Aviation security programs: TSA should clarify compliance program guidelines and address user concerns about its data systems

What the GAO found

The Department of Homeland Security’s Transportation Security Administration (TSA) conducted approximately 28,000 inspections in 2021 to identify violations and improve security at domestic airports and passenger airlines. If the TSA identifies a violation, it can take enforcement action ranging from counseling to civil penalties.

The TSA allows airports and air carriers to develop an action plan that invests their own resources to remedy violations instead of a civil penalty. The plans partner the TSA with airports and airlines to identify the root cause of a breach. Most airport and airline officials that GAO spoke to like having action plans as an option. However, TSA guidelines are unclear as to when plans are appropriate to use, such as for systemic violations. Developing and sharing additional guidance could help the TSA and its partners use their resources more effectively.

Transportation Security Administration inspector performing airport equipment inspection

In March 2021, the TSA moved to a new IT platform that inspectors must use to record information from their compliance work. Inspectors from each of the five field offices visited by GAO said challenges using this platform had affected their ability to capture compliance data. For example, some of these inspectors said that the TSA did not sufficiently consult or train users when it began moving data to the new platform. As a result, inspectors said they could not change required key data fields, such as updating contact points or adding new regulated entities. The TSA is addressing some issues, but hasn’t fully assessed user concerns, such as the need for better communication. Assessing concerns could help the TSA maximize its data system.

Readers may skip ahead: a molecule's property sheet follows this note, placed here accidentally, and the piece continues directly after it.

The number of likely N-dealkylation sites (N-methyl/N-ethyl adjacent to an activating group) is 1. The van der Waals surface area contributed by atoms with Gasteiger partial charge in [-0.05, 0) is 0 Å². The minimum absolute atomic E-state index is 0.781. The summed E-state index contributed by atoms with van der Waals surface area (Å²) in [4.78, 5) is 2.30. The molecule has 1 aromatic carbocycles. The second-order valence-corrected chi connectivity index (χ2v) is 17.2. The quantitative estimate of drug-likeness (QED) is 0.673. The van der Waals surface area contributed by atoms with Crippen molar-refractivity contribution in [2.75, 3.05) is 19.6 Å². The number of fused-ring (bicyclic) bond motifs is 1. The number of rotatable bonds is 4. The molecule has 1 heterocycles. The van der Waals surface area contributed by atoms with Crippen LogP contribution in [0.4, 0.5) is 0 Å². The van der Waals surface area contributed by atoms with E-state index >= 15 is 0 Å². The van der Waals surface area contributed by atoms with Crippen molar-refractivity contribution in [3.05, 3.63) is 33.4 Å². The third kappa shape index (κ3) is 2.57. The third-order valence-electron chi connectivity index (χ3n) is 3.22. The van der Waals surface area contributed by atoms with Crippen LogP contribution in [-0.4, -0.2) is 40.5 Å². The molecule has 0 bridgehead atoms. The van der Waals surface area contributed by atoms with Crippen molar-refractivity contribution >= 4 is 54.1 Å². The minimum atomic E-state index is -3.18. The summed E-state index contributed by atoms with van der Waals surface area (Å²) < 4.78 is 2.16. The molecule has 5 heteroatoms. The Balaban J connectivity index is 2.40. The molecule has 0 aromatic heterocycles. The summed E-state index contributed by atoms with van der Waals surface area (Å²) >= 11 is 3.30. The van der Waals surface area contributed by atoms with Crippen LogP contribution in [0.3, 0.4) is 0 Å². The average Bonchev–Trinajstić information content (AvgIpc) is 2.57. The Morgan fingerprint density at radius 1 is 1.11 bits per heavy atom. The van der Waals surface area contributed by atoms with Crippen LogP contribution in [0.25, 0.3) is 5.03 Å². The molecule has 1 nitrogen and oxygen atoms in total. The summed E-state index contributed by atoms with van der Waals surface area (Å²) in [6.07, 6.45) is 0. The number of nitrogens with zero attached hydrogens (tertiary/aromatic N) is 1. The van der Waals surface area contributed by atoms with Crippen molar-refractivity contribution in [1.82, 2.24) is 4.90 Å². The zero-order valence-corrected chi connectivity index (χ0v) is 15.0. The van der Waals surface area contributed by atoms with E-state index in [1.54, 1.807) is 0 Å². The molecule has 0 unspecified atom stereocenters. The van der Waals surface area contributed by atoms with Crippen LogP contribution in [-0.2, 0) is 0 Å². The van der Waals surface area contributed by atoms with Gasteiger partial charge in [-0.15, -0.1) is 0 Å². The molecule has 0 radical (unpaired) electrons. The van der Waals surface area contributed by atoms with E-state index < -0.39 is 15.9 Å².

The TSA plans to transition nine more data systems to its new platform, but hasn’t developed a broad set of lessons learned from staff experiences during transitions from other systems. Developing lessons learned will help the TSA better ensure that it mitigates past challenges in future transitions.

Why GAO Did This Study

The constant threats to passenger aviation require continuous and effective security programs. Since 2020, more than one billion passengers have traveled on flights within the United States. The TSA is responsible for securing the country’s air transportation system by ensuring that air carriers and airport operators comply with security requirements.

The GAO was asked to review the TSA’s efforts to implement security programs. This report examines (1) how TSA inspections are designed to improve aviation security compliance, (2) how the TSA addressed known instances of non-compliance from fiscal years 2017 through 2021, and (3 ) how difficult the TSA has been in transitioning to new data compliance. platform and the steps taken to address it. The GAO reviewed TSA documentation for its inspections and investigations and observed TSA compliance personnel at five selected airport field offices based on location and number of passengers on board aircraft in 2019 The GAO also interviewed TSA officials and representatives of these five airport operators as well as the eight largest passenger airlines.

Ryan H. Bowman